Is there a standard that transportation engineers use for the number of vehicles a road should carry daily for it to be widened to four, six, eight lanes, etc? Curious because I've noticed that some states seem to be unnecessarily widening their interstates to six lanes in rural areas, and others refusing to do so in places that need it.

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    $\begingroup$ Not sure, but I remember a radio interview in London where they interviewed the person responsible for traffic flow and asked him about how he made / ratified the decisions for lights / roundabouts etc. The stunned silence as he admitted he did not have a driving license and could not drive .... lol Mind you this was back late 80's $\endgroup$
    – Solar Mike
    Aug 20, 2017 at 20:59
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    $\begingroup$ What you have observed may be due to "political" reasons, not engineering ones. There's a adage "the squeaky wheel always gets the oil". It may be the result of intense lobbying, either in the open or behind the scenes. Then again, the widening may be due to advanced forward planning & the lack of development may be due to lack of funding or even lack of forward planning. $\endgroup$
    – Fred
    Aug 21, 2017 at 3:23
  • $\begingroup$ I know some of it has to do with the ways states fund transportation. I was specifically thinking of my home state of Tennessee. In TN, they don't buy bonds, and rely on savings from fuel tax revenue to fund projects, and are unable to accomplish some projects that they would like to. In several neighboring states, however, they use GARVEEs, and that's where I've noticed unnecessary widening in rural areas. Much of that certainly is probably political. $\endgroup$
    – Sagierian
    Sep 14, 2017 at 2:42

1 Answer 1


"Vehicles per day" is a pretty bad metric to use. Instead you should look at rush hour and see how many vehicles are trying to get through.

Every lane can carry 1800 vehicles each hour on a freeway. In residential areas that is reduced to 1500. With traffic lights and priority based intersections it depends on how the lights are regulated and how much crossing traffic there is.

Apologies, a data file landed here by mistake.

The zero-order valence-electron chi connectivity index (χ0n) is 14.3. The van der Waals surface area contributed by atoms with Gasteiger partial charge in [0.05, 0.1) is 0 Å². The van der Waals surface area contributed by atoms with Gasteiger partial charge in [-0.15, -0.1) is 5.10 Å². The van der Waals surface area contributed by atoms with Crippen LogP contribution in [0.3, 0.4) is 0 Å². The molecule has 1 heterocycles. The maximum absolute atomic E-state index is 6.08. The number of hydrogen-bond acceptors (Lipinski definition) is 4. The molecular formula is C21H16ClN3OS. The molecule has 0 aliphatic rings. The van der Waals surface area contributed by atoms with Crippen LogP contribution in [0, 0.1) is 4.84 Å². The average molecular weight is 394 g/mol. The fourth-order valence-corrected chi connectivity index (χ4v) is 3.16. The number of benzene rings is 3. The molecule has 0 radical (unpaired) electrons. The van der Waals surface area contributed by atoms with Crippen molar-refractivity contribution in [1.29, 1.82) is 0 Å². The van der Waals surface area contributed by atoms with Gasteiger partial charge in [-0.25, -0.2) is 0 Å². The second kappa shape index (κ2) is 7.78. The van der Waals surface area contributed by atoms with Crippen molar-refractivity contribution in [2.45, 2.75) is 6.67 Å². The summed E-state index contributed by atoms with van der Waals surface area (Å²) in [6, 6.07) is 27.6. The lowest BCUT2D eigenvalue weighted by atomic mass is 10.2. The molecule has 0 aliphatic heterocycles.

Having said that: the point where you are stuck in a jam is not the point where you should add a lane.

Instead you should try and find the actual bottleneck and improve that. This bottleneck is where you can start going the speed limit again. This may be an on-ramp where the traffic added saturates the lanes that are there, or an off-ramp where everyone wants to get off and that is saturating the interchange.

However just improving that bottleneck will add traffic downstream and probably create a new jam.

  • $\begingroup$ Theoretically we can deal with the bottleneck by increasing speed at that point - conservation of flow :) Of course, it does assume that all the cars can achieve the necessary speed .... Don't shoot me! $\endgroup$
    – Solar Mike
    Aug 21, 2017 at 8:51
  • $\begingroup$ @SolarMike no you cannot increase capacity by increasing speed. Higher speed means keeping more distance between cars, the 2 second rule is there for a reason. $\endgroup$ Aug 21, 2017 at 9:01
  • $\begingroup$ Two points : one I said "theoretically" and if you change the diameter of a pipe the speed changes if all else stays the same and second : do ALL drivers obey the two second rule .... given what one can see standing on a bridge over a motorway and the number of accidents I wiuld suggest NOT .... $\endgroup$
    – Solar Mike
    Aug 21, 2017 at 9:10
  • $\begingroup$ @SolarMike particle flow and traffic have a few parallels but that is not one of them. $\endgroup$ Aug 21, 2017 at 9:12
  • $\begingroup$ So, in your opinion do some, most, any or all drivers use , apply or understand the two second rule??? $\endgroup$
    – Solar Mike
    Aug 21, 2017 at 9:14

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